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Thread: e-books and e-readers: post here

  1. #71
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    There is an awesome ebook management program available free online called "Calibre". I have used it to convert a number of documents for viewing on my Kindle. It is very easy to use for a computer dummy like me.
    Steve Carlson
    1995 Isuzu Trooper LS

  2. #72
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    Apr 2008
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    Auburn, WA.
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    http://www.amazon.com/Kindle-Fire-Am...pf_rd_i=507846

    I just placed my order for the Kindle Fire, I will have it Thursday.
    Some try to compare it to an iPad, it is not an iPad, nor does it compete with it.

    Lots of info on the device at the above link.

    I also finally joined the Cloud
    I setup my Droid Bionic yesterday via Amazon's MP3 player, and I have Cloud access now via Amazon to store my own music uploaded my home PC, or to store Amazon purchased MP3s and movies.

    Tried it out at home, and now the 13 Alice Cooper (showing my age here ) MP3s I bought yesterday show up in the Cloud on my Droid, on my work PC, and of course on my hard drive at home.
    The Amazon music shows up under My Documents/My Music/Amazon/name of artist folder, pretty cool, and also my iTunes opened up at home and imported the new purchased tunes into my iTunes library.
    Brilliant

  3. #73
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    Apr 2008
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    Auburn, WA.
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    I will have to post a pic later comparing the screen of my Droid verses the Kindle Fire.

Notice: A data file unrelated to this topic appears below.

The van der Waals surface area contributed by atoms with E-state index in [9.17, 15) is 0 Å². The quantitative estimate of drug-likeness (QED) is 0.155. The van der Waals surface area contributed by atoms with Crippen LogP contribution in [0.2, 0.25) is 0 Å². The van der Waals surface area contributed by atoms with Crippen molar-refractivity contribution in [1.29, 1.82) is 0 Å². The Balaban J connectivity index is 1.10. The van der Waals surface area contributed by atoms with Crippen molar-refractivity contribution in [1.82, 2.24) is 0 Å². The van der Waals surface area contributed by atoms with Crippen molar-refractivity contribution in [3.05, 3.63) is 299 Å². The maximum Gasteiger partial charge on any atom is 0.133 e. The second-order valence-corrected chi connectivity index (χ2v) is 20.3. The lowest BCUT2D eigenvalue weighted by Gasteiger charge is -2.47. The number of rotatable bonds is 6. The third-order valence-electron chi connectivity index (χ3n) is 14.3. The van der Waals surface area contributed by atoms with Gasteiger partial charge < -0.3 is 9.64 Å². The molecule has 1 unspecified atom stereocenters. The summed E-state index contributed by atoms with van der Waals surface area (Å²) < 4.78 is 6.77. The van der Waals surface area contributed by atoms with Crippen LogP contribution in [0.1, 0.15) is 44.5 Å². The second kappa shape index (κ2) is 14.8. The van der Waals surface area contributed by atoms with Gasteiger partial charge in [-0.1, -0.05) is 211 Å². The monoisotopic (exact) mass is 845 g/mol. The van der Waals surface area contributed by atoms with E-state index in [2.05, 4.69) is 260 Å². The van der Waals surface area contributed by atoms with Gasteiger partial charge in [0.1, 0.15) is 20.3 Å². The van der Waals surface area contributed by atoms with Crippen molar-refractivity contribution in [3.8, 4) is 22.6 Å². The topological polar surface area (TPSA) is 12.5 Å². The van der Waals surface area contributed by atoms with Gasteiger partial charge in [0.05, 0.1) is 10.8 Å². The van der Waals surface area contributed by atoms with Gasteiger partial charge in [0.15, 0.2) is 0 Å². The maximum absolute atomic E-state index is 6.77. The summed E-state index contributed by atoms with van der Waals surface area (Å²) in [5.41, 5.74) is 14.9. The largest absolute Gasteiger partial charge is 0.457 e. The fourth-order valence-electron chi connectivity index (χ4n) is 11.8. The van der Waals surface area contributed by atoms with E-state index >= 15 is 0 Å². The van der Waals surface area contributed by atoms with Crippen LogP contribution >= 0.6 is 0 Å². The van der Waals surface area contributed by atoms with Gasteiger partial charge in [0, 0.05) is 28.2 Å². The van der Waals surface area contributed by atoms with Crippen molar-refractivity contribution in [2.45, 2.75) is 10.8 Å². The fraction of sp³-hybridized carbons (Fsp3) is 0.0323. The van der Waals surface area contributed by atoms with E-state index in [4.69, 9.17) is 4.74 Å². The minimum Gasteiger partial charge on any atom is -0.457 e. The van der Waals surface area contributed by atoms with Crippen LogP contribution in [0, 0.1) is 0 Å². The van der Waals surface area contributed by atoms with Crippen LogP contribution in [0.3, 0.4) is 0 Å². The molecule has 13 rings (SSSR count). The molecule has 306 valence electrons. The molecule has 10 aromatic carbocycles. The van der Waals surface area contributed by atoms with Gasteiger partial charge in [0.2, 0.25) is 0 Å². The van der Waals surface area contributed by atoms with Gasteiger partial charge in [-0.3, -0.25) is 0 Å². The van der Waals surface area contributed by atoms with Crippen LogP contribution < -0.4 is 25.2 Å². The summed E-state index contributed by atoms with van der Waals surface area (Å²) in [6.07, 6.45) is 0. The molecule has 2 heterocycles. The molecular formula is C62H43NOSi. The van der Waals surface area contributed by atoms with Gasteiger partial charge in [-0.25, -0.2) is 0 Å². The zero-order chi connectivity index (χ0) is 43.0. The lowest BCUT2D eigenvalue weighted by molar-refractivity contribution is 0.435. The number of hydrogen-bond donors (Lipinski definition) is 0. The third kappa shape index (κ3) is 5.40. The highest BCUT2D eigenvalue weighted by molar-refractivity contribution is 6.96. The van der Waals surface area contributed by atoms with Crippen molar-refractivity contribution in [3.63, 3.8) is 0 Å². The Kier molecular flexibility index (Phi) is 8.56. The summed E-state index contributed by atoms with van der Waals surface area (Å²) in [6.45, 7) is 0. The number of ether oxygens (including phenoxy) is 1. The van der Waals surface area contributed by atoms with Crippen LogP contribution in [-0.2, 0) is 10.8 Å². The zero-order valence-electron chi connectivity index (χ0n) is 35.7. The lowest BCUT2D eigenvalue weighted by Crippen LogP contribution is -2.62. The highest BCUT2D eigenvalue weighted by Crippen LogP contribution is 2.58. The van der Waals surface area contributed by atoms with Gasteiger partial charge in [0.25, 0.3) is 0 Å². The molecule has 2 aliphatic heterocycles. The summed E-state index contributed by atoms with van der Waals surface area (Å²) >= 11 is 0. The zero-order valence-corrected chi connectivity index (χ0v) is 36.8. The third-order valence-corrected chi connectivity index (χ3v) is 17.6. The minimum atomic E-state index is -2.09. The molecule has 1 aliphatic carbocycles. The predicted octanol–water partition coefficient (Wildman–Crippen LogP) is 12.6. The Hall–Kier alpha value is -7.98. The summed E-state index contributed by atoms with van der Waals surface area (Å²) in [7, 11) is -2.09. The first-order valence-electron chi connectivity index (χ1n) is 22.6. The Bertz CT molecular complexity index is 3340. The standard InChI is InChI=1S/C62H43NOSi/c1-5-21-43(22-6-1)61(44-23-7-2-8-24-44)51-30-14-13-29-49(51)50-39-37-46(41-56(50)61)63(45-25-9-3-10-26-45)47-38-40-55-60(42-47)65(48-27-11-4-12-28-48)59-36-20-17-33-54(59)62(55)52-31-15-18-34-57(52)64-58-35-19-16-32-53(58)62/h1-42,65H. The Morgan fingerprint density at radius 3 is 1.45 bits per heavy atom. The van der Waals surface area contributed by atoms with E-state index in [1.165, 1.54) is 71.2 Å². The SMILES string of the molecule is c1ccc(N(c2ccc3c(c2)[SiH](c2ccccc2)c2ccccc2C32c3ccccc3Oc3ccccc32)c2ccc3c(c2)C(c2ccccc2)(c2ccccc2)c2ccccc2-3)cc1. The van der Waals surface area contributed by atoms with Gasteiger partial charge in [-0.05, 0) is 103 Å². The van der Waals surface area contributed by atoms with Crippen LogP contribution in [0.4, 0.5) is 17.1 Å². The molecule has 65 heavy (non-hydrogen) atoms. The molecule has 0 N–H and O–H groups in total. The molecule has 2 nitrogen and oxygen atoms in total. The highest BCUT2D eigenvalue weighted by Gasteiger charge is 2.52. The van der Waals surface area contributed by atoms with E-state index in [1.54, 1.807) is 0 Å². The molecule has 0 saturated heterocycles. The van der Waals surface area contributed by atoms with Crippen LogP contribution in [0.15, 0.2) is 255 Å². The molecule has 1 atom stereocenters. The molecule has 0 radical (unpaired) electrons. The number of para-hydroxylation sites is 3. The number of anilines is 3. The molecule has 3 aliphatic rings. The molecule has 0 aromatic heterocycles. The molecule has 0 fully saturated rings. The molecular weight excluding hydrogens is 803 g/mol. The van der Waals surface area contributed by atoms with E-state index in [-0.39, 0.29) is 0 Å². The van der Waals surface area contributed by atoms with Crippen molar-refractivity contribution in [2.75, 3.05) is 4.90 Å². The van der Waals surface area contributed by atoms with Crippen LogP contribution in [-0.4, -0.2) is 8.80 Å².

Text is still garbled in the navbars with the Droid Bionics (just this forum only), but it looks perfect on my Kindle Fire.
    The Kindle is to big to hold in my hand and type on it like a smart phone, so I have to rest this on my lap and type on it.

    I am hoping the Fire II will have HDMI and Bluetooth.
    The former for TV out, and the latter for my Sony Bluetooth headphones for music on this.

    When I turned it on yesterday, it greeted me by my name.
    Amazon programs them with your account info, pretty cool.
    All of my Android apps I got via the Amazon App Storre for my Droid Bionics were waiting in the Cloud for transfer to my Kindle, so I take it the Kindle is Android based.

    Sent from my Kindle Fire.

  4. #74
    haven is online now Expedition Portal Moderator Expedition Leader
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    The Next Big Thing for e-readers appears to be front-lighting for the inexpensive models. Today, the Kindle and Nook e-readers use an LCD panel that is reflective. So the e-reader is fully usable in bright light, even direct sunlight. In a darkened room, however, they don't work at all. The addition of front-lighting makes the e-reader a better bedtime companion. The front-lighting works like a flashlight, too, helping you find your way to the bathroom in the dark.

    The Barnes and Noble Nook Touch with Glowlight (that's a mouthful!) is first out of the gate, offering a front-lit 6 inch screen for $139. The new model delivers a month of reading, if you use the front light for 30 minutes a day. Amazon is working on a similar model, but no details have been announced.

    Here's an article with photos of the new Nook

    http://www.engadget.com/2012/04/12/n...ight-hands-on/

  5. #75
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    Nov 2007
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    Now that looks pretty cool. I'd like to go with a thinner, lighter case than the Kindle leatherette case with the slide out LED.
    "Occupy National Parks!" - gabepari
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  6. #76
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    Dec 2005
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    Quote Originally Posted by haven View Post
    In a darkened room, however, they don't work at all.
    Technically, they( the e-readers) are still working perfectly, it's your eyes that aren't working because there is no light for the retina to perceive
    Movin' right along.In search of good times and good news,
    With good friends you can't lose, This could become a habit..